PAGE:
A school in Lincolnshire is to become a carbon neutral school later this month with the help of a £900,000 investment in renewables.
William Farr Comprehensive in Lincoln is to use the finance to install five biomass boilers and ground source heat pumps which will complement an existing 150kW solar array, LED lighting and energy control measures already installed at the school.
The measures will help the school become carbon neutral from 12 January.
The new scheme is expected to achieve a payback period of just six years and continue to generate annual cost savings of up to £120,000 for a further 14 years after that.
Renewables company Greenio is to install the heating systems which will be housed within bespoke cabins featuring automated feed systems.
Work has already started and is expected to be completed within 16 weeks.
The school is expected to save more than 300 tonnes of CO2 each year through its initiatives, which headteacher Andy Stones said was the culmination of a three-year drive to “create a truly green school”.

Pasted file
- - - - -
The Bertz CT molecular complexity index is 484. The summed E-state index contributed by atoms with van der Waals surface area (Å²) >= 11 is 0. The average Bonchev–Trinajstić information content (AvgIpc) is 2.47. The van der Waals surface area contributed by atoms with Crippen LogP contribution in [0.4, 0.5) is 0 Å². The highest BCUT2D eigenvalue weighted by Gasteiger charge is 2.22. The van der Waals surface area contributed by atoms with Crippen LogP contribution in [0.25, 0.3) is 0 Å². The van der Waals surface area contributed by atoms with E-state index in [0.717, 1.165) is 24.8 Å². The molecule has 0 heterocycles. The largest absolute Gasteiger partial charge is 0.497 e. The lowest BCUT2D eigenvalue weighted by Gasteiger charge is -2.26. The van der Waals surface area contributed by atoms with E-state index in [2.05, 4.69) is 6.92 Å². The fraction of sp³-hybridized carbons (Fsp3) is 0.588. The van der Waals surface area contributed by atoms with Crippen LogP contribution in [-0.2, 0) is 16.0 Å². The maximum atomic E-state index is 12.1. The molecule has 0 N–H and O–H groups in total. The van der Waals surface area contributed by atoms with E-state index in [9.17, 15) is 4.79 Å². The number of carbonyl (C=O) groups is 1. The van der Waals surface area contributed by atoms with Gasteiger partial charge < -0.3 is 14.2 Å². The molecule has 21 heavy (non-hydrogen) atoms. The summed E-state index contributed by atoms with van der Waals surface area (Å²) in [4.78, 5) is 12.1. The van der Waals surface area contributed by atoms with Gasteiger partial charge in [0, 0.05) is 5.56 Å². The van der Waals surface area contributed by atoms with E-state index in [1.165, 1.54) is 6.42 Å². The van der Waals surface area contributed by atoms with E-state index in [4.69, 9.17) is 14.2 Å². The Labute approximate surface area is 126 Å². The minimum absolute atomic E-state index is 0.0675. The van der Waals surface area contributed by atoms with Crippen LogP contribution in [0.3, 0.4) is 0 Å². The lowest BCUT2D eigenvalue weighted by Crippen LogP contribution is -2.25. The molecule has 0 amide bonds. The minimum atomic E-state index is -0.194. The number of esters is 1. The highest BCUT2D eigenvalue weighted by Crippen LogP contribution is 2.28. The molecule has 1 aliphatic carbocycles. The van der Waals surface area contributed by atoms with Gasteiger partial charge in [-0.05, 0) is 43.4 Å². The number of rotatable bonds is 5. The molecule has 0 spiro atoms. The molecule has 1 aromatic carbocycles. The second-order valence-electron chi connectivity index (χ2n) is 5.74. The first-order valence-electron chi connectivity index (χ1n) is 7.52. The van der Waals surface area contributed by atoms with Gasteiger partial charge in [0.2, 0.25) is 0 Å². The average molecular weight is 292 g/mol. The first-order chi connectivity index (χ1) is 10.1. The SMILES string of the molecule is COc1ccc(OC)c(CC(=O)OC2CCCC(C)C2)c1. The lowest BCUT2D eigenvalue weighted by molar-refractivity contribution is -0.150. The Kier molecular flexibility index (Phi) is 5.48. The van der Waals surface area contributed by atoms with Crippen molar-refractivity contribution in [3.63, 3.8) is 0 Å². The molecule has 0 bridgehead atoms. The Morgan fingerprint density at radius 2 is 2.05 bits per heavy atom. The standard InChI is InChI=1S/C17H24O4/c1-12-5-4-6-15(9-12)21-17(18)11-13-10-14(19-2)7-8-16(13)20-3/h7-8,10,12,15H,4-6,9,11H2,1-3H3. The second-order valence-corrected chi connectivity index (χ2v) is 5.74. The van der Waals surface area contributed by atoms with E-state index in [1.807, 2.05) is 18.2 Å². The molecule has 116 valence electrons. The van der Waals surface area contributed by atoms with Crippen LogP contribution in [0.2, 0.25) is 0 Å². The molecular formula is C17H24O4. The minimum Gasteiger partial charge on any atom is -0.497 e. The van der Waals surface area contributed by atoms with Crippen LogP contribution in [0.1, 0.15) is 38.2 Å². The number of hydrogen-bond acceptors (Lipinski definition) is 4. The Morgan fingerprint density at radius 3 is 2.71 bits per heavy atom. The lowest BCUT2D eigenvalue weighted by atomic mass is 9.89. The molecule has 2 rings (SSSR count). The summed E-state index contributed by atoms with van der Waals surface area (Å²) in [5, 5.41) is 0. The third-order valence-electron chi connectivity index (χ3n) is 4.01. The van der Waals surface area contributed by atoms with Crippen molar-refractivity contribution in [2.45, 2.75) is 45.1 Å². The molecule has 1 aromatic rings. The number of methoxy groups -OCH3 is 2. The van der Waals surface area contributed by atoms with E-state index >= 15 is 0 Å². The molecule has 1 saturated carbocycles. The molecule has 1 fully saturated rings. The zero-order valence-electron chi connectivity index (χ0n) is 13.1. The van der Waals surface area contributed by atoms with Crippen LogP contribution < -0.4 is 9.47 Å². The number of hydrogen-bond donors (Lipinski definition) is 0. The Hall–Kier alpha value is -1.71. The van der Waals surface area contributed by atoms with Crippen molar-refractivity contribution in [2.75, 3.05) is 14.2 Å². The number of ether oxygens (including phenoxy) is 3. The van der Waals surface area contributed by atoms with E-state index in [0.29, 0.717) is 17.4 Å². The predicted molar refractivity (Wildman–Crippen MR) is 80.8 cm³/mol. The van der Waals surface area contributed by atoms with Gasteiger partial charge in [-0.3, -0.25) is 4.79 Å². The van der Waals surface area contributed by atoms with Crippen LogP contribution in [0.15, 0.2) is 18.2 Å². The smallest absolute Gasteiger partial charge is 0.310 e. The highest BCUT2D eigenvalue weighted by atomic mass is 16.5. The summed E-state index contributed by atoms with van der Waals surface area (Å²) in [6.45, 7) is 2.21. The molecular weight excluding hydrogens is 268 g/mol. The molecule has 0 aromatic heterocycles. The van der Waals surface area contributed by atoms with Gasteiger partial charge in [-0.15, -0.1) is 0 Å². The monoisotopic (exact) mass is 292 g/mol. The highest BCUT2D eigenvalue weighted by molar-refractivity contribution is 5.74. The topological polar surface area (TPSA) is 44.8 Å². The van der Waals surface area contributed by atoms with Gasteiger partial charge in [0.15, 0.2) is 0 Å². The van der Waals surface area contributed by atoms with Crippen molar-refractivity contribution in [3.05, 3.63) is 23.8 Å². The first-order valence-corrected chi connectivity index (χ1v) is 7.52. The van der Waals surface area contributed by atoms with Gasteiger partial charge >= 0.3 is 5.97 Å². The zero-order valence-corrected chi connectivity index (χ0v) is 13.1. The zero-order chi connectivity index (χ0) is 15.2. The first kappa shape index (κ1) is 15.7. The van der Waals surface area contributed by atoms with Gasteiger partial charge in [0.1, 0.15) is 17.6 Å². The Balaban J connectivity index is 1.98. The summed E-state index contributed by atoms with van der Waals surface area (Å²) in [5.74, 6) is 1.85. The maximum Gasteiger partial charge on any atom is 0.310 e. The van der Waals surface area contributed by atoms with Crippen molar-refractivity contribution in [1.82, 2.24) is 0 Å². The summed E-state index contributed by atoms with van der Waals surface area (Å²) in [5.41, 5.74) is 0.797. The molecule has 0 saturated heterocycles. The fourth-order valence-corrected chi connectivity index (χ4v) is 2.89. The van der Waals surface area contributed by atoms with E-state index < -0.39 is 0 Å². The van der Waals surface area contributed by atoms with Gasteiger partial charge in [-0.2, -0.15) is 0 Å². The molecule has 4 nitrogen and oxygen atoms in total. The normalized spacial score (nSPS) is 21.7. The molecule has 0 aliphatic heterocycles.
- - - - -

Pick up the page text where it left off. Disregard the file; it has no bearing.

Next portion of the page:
“It is something the students here, who have been involved in the process from the beginning, are really passionate about and it makes good financial sense.
“These projects are helping to secure the school’s future by bringing down out costs and generating valuable income for the future,” he added.
The project has been launched in collaboration with Lincolnshire County Council’s sustainability team, which provided support and advice for both the systems and their financing under its School’s Collaboration on Resource Efficiency (SCoRE) scheme.
SCoRE is available to all schools in Lincolnshire for free and Steve Golightly, senior sustainability and climate change officer at the council, labelled William Farr Comprehensive a “real trailblazer”.
“The school has made impressive strides in creating a truly eco school and is now one of the greenest in the region, if not the UK. It’s fantastic from an environmental perspective but it’s making sound financial sense too,” he said, adding that he hoped further schools would follow William Farr’s lead.